The Photo Ark: Vanishing by Joel Sartore

The Photo Ark: Vanishing
By Joel Sartore
National Geographic, 2019

The Photo Ark: Vanishing By Joel Sartore National Geographic, 2019

The juxtaposition doesn’t always happen, but when it does, it’s purely heartbreaking: the season’s most beautiful book is also its saddest. National Geographic’s “Photo Ark” series is now three installments old. The first book, The Photo Ark, featured page after page of gorgeously-detailed animal portraits by photographer Joel Sartore, portraits most often taken of the animals actually alone in a portrait studio against a black backdrop, often looking vulnerably forlorn. That first book was a gasp of revelation: shorn of motion-blurs and Serengetic foliage, these animals looked off the pages directly at you - no intermediaries, no possibility of dismissal. 

The second book in the “Photo Ark” series was lavish with beauty: it dealt with birds. 

The Photo Ark: Vanishing By Joel Sartore National Geographic, 2019

And this third volume? It trafficks almost entirely in grief. Here are the animals on their way off the planet. Setting his 300 or so portraits into four conservation categories, threatened, vulnerable, endangered, and extinct, Sartore once again provides pages of absolutely halting photos. And he makes sure to include hopeful quotes, testaments from conservationists about the radical recoveries some endangered species have enjoyed in recent years, thanks to the efforts of people all over the world. 

The Photo Ark: Vanishing By Joel Sartore National Geographic, 2019

The pictures tell a very different story, of course. “What’s lost when an animal goes extinct?” asks Elizabeth Kolbert in her Foreward to the book. “One way to think of a species, be it of ape or of ant, is as an answer to a puzzle: how to live on planet Earth … We are, in this sense, plundering a library - the library of life.” That’s what’s on such beautiful display on page after page of this book: damaged books from a plundered library.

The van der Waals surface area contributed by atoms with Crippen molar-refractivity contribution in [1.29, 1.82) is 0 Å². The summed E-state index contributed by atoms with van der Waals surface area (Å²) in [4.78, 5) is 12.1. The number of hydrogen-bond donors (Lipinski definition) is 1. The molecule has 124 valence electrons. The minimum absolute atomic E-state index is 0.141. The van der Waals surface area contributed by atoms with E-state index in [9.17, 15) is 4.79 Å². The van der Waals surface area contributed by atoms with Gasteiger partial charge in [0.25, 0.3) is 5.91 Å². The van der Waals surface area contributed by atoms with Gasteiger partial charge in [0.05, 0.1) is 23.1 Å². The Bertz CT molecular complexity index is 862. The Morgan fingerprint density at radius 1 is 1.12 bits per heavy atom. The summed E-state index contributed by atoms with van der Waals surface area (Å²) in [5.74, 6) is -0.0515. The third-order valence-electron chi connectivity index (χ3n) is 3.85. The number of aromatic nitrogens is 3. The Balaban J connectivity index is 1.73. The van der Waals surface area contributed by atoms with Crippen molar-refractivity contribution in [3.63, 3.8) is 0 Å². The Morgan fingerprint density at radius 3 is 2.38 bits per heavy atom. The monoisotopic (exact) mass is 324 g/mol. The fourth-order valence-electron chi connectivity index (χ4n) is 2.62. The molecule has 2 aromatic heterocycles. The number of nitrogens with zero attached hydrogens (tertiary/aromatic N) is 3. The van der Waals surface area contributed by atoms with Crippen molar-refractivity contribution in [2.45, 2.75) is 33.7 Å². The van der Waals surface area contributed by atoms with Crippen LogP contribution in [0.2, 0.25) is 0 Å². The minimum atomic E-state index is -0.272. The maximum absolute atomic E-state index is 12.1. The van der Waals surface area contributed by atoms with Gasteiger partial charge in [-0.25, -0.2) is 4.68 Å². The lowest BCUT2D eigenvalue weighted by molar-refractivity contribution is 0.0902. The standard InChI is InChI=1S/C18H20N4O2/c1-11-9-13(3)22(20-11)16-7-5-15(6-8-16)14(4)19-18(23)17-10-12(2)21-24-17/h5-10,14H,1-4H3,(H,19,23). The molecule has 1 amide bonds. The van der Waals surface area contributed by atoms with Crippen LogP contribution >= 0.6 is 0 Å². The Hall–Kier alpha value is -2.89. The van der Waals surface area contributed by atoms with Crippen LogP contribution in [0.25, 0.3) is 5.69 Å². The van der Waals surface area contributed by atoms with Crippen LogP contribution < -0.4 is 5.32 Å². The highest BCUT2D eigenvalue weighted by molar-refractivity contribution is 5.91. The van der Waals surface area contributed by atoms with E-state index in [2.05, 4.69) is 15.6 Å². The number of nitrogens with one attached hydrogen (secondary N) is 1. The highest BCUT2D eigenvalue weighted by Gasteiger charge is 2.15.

These are species whose numbers have dwindled to crisis levels or beyond. These are species with numbers fewer than 1000, fewer than 500, drastic numbers. “Scientists first discovered the Yangtze giant softshell turtle in 1873, but the last 146 years have revealed little more about this elusive species,” readers learn on one typical page. “What we do know is that it is the world’s largest freshwater turtle - and the most endangered. Only four individuals are known to survive.” 

Quite often, the pictures record individuals who are already gone. Sartore includes a shot of a preserved ivory-billed woodpecker from the 1920s, but the near-misses happen far more recently as well, in the case, for instance, of the cross-river gorilla: “An estimated 200 to 300 of these gorillas exist in the wild today, scattered across Nigeria an Cameroon. Pictured here is Nyango, the only confirmed Cross River gorilla in captivity. She lived at the Limbe Wildlife Center in Cameroon for more than 20 years before her death in 2017.” 

Nyango looked beautiful.

—Steve Donoghue is a founding editor of Open Letters Monthly. His book criticism has appeared in The Boston Globe, The Wall Street Journal, The Historical Novel Society, and The American Conservative. He writes regularly for The National, The Washington Post, The Vineyard Gazette, and The Christian Science Monitor. His website is